LONDON: Oil prices fell for a third session on Wednesday, with US crude futures tumbling to an 18-year low and Brent hitting a more than 16-year low as travel and social lockdowns to counter the coronavirus raised prospect of the steepest ever annual fall in oil demand.
US crude was down $2.82, or 10.5pc, at $24.13 a barrel by 1400 GMT, having earlier touched its lowest since April 2002 at $23.60.
The last time oil traded that low was when China had only just begun its rise as a global economic superpower that propelled the world’s oil consumption to record highs in subsequent years.
Brent crude was trading down $1.91, or 6.7pc, at $26.82 a barrel after dropping as low as $26.65, its weakest since late 2003.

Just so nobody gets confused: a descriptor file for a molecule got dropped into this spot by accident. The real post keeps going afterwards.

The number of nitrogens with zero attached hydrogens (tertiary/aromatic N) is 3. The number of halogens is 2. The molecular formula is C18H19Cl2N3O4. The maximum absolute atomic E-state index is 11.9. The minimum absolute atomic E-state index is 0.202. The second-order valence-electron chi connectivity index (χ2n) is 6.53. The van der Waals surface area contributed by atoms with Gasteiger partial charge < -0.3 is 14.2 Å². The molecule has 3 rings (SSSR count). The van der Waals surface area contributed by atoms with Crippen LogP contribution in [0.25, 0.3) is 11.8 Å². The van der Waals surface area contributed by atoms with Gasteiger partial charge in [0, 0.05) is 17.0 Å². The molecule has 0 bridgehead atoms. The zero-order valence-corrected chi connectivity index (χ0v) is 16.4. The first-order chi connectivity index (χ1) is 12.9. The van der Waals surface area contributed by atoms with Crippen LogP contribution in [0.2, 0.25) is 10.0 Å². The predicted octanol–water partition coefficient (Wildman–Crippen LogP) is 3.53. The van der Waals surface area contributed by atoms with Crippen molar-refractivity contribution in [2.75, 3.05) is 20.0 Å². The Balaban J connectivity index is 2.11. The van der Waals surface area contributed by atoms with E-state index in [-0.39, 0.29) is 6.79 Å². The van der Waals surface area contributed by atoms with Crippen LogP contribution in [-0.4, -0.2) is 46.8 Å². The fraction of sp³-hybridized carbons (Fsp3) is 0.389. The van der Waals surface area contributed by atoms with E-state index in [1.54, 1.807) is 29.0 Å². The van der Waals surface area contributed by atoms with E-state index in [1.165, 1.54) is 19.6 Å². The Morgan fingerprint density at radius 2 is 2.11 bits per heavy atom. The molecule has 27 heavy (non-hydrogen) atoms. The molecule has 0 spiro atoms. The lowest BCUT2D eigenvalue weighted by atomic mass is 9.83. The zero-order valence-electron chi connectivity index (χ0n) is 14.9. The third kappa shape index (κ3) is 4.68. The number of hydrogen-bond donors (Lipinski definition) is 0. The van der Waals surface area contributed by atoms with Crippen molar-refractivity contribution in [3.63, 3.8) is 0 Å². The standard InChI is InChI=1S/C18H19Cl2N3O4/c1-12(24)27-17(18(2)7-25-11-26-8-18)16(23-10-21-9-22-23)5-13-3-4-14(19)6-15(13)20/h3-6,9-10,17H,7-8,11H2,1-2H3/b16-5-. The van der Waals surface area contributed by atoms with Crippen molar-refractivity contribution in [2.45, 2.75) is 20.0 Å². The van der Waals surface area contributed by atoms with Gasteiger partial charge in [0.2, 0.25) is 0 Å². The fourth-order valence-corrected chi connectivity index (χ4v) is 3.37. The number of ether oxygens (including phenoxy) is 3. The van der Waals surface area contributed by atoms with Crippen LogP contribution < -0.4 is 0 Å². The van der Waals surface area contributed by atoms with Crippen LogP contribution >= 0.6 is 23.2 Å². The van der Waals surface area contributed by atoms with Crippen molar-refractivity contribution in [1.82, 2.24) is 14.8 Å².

Both contracts were on track for a quarterly decline of about 60pc, the sharpest since at least the 1980s.
Investment banks and consultancies have been making heavy cuts to their demand forecasts as a growing number of the world’s largest cities and economies restrict movement.
“The oil demand collapse from the spreading coronavirus looks increasingly sharp,” Goldman Sachs said in a note, forecasting a fall in Brent prices to as low as $20 in the second quarter, a level not seen since early 2002.
The bank expects a demand contraction of 8 million barrels per day (bpd) by late March and an annual decline in 2020 of 1.1 million bpd, which it said would be the biggest on record.
Rystad Energy has gone even further, projecting a year-on-year decline in demand of 2.8 million bpd, or 2.8pc, this year.
“To put the number into context, last week we projected a decrease of just 600,000 barrels,” Rystad said.
In addition to imposing social restrictions not seen since World War Two, the world’s richest nations prepared to unleash trillions of dollars of spending to reduce the fallout from the coronavirus.